Total Recall: The Rise And Fall Of Rome (In The Movies)

With The Eagle hitting theaters, we present a brief rundown of Roman history in cinema.

History of the World -- Part I

62%

Yeah, we know putting this one in here is cheating a little, but even if it mostly takes place in other eras, History of the World, Part I contains plenty of ancient Rome-inspired laughs -- and besides, you aren't likely to see another movie where Caesar's palace is played by its modern-day Las Vegas counterpart, or where you'll learn about the powerful effects of "Roman Red" marijuana and the true story of the Last Supper. Like most of Mel Brooks' movies, History has its ups and downs, but -- in the words of eFilmCritic's Scott Weinberg -- "It succeeds only in fits and starts, but the bits that do work are hilarious!"

Julius Caesar

100%

Shakespeare's play about the titular dictator received the Joseph L. Mankiewicz treatment with this 1953 Best Picture nominee, starring Louis Calhern (King Lear) in the title role alongside a showy supporting cast that included Greer Garson, Deborah Kerr, John Gielgud, James Mason, and Marlon Brando (who received a Best Actor nomination for his efforts). Julius Caesar weighs in at a relatively trim 121 minutes, but that was plenty epic enough for the critics, who showered it with universal praise -- including Geoff Andrew of Time Out, who called it "a remarkably successful stab at Shakespeare."

Monty Python's Life of Brian

96%

Hollywood hasn't turned to the Roman Empire for laughs very often, but that isn't for lack of comedic potential -- as evidenced by this Monty Python classic, which imagines the absurd confusion that might envelop the life of a man born on the same night as (and just a couple of stables away from) Jesus Christ. A vicious satire of organized religion, politics, and bureaucracy, Monty Python's Life of Brian was unquestionably one of the more provocative comedies of the era -- and provoke it did, inspiring public debate, accusations of blasphemy, and a healthy $20 million return on its $4 million budget (largely contributed by George Harrison). But as with most of Python's aggressively silly material, there was a message behind all the goofing around; as Anthony Lane pointed out in his review for the New Yorker, "The Pythons are enlightened jesters, whose scorn is reserved for those who persist in walking in darkness."

Quo Vadis

88%

Offering nearly three hours of sweeping Technicolor drama, this adaptation of Henryk Sienkiewicz's 1896 novel took viewers all the way back to 64 AD, and the bloody struggle between the Roman government and the burgeoning Christian movement. Pretty high-stakes stuff, and director Mervyn LeRoy (Thirty Seconds Over Tokyo) mined it for every last drop of melodrama, aided by a cast that included genre mainstays Deborah Kerr and Peter Ustinov. Not the most subtle approach, perhaps, but it worked well enough to earn Quo Vadis eight Academy Award nominations -- and critical praise from the likes of the New York Times' Bosley Crowther, who trumpeted, "Here is a staggering combination of cinema brilliance and sheer banality, of visual excitement and verbal boredom, of historical pretentiousness and sex."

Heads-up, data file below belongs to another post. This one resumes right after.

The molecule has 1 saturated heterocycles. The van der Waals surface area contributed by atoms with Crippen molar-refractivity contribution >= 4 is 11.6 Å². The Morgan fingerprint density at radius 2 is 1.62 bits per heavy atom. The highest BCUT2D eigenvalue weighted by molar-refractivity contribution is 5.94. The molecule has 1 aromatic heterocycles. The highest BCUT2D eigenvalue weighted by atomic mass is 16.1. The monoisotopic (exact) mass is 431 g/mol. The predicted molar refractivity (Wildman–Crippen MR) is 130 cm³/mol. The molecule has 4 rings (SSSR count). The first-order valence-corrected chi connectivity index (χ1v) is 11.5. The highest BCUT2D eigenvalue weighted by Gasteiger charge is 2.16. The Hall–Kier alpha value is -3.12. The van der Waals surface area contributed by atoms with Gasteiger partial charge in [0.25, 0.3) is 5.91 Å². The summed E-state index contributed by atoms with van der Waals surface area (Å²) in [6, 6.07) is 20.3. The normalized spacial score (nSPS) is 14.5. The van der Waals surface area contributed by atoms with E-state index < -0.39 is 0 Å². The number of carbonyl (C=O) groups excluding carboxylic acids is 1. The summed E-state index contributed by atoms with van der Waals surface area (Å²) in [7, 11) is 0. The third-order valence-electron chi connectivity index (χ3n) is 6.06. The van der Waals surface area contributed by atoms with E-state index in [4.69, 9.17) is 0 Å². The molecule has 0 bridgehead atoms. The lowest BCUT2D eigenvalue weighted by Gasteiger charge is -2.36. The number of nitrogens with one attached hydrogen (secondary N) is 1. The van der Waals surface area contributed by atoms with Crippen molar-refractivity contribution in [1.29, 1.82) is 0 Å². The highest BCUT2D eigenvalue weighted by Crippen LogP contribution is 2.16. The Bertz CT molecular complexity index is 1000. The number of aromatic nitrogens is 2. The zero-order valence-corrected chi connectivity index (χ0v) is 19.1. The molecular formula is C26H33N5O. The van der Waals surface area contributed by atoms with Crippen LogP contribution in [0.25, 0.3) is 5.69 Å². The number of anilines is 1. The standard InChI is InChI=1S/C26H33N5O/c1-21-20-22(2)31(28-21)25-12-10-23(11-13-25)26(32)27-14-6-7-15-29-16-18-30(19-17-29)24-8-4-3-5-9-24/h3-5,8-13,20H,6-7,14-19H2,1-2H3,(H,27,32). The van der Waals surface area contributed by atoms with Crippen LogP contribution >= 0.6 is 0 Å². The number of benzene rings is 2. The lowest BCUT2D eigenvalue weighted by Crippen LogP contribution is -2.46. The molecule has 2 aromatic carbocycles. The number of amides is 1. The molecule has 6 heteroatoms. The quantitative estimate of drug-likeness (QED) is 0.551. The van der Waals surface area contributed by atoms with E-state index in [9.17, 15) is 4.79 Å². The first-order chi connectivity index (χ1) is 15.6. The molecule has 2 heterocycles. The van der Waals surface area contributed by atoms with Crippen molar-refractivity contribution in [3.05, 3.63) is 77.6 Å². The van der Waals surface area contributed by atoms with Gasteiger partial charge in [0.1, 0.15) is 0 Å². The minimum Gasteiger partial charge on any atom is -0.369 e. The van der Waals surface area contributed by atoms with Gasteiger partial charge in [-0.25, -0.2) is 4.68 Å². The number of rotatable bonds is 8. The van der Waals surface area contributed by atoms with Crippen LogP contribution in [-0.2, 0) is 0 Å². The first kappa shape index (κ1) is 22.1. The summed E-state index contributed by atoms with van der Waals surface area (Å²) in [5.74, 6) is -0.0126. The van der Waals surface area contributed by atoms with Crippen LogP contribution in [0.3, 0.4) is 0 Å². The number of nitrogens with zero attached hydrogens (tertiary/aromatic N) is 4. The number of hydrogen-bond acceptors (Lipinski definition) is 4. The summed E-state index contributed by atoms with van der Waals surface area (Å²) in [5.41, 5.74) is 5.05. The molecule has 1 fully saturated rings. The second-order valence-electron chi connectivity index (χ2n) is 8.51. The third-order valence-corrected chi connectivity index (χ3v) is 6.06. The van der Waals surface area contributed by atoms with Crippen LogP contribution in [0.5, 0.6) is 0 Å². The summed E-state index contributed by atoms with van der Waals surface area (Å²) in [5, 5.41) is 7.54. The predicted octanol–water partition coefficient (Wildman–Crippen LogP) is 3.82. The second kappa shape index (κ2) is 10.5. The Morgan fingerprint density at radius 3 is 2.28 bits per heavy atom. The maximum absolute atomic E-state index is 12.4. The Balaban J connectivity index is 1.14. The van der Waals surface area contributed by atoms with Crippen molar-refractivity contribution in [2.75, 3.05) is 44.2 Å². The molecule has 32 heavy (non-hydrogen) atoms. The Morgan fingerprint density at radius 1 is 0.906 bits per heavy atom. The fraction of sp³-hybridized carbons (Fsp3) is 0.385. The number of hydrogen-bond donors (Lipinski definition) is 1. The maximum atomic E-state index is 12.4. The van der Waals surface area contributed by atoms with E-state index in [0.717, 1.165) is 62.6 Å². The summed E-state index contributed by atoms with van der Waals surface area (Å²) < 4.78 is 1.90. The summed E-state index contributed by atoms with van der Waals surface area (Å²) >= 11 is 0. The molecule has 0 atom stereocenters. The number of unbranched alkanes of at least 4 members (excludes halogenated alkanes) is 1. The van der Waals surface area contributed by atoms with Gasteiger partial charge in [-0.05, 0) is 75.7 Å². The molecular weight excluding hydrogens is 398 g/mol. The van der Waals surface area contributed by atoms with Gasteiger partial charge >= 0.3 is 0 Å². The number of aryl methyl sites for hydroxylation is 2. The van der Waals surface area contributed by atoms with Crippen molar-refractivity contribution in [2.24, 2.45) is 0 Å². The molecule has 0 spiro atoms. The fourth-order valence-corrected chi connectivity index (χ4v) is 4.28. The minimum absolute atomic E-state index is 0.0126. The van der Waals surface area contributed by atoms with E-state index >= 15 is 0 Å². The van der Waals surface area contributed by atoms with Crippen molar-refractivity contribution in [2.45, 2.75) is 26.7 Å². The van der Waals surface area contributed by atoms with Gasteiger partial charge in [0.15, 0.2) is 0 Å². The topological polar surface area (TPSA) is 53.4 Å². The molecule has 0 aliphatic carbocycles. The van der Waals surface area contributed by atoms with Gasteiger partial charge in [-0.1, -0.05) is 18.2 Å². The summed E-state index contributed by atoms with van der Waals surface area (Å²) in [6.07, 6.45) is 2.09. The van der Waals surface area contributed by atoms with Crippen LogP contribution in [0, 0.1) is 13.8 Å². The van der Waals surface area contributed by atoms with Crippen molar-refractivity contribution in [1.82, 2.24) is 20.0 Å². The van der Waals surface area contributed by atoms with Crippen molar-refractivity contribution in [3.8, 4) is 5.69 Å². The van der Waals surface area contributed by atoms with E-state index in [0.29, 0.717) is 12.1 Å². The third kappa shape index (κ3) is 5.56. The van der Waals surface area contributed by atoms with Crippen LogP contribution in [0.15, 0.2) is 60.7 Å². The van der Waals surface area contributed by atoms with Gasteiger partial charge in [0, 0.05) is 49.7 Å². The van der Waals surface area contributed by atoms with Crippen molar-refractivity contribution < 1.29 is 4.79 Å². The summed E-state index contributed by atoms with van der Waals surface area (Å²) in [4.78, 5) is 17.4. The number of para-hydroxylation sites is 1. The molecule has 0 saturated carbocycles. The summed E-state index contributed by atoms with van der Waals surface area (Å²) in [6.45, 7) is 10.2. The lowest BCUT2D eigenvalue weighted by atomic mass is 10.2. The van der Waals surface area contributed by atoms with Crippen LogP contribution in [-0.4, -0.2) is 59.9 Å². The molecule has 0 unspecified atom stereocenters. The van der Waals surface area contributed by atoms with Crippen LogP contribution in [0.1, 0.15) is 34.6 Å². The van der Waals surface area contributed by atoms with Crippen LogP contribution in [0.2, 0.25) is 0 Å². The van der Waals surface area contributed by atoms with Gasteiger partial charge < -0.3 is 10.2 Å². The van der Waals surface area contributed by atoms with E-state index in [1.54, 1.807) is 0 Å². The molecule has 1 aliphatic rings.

Satyricon

77%

By the late 1960s, ancient Rome had been visited by plenty of filmmakers -- but none who viewed it through the distinctive lens of Federico Fellini. Inspired by Petronius' first-century fiction, Fellini's Satyricon blended lusty comedy, violence, historical drama, and anything else he could squeeze into two hours to produce a boldly irreverent international hit that earned the director a Best Director Oscar nomination. "It is so much more ambitious and audacious than most of what we see today that simply as a reckless gesture, it shames these timid times," applauded Roger Ebert, adding, "Films like this are a reminder of how machine-made and limited recent product has become."

Spartacus

96%

No surprises here -- you think "swords and sandals," and Stanley Kubrick's 1960 classic is one of the first films that comes to mind. And for good reason: Every element of Spartacus, from Dalton Trumbo's script to Alex North's score, Kubrick's direction, and a stellar cast that included Kirk Douglas, Laurence Olivier, and Peter Ustinov (who won an Oscar for his work) was assembled with top-shelf ingredients. At over three hours, this tale of a Roman slave rebellion is a certified good old-fashioned Hollywood epic, and it includes one of modern film's most oft-quoted scenes to boot. As Jonathan Rosenbaum wrote for the Chicago Reader, "This may be the most literate of all the spectacles set in antiquity."


Take a look through the rest of our Total Recall archives. And don't forget to check out the reviews for The Eagle.

Finally, for those of you who don't have time to read the works of Edward Gibbon, here's a super-quick history of the Roman Empire:

Comments

What's Hot On RT

Box Office
Box Office

Maze Runner Winds Up At Number One

Author! Author!
Author! Author!

Schwartzman in Listen Up Philip

Everybody Hurts
Everybody Hurts

New Men, Women & Children Trailer

Downtown 81
Downtown 81

New A Most Violent Year Trailer

Find us on:                     
Help | About | Jobs | Critics Submission | Press | API | Licensing | Mobile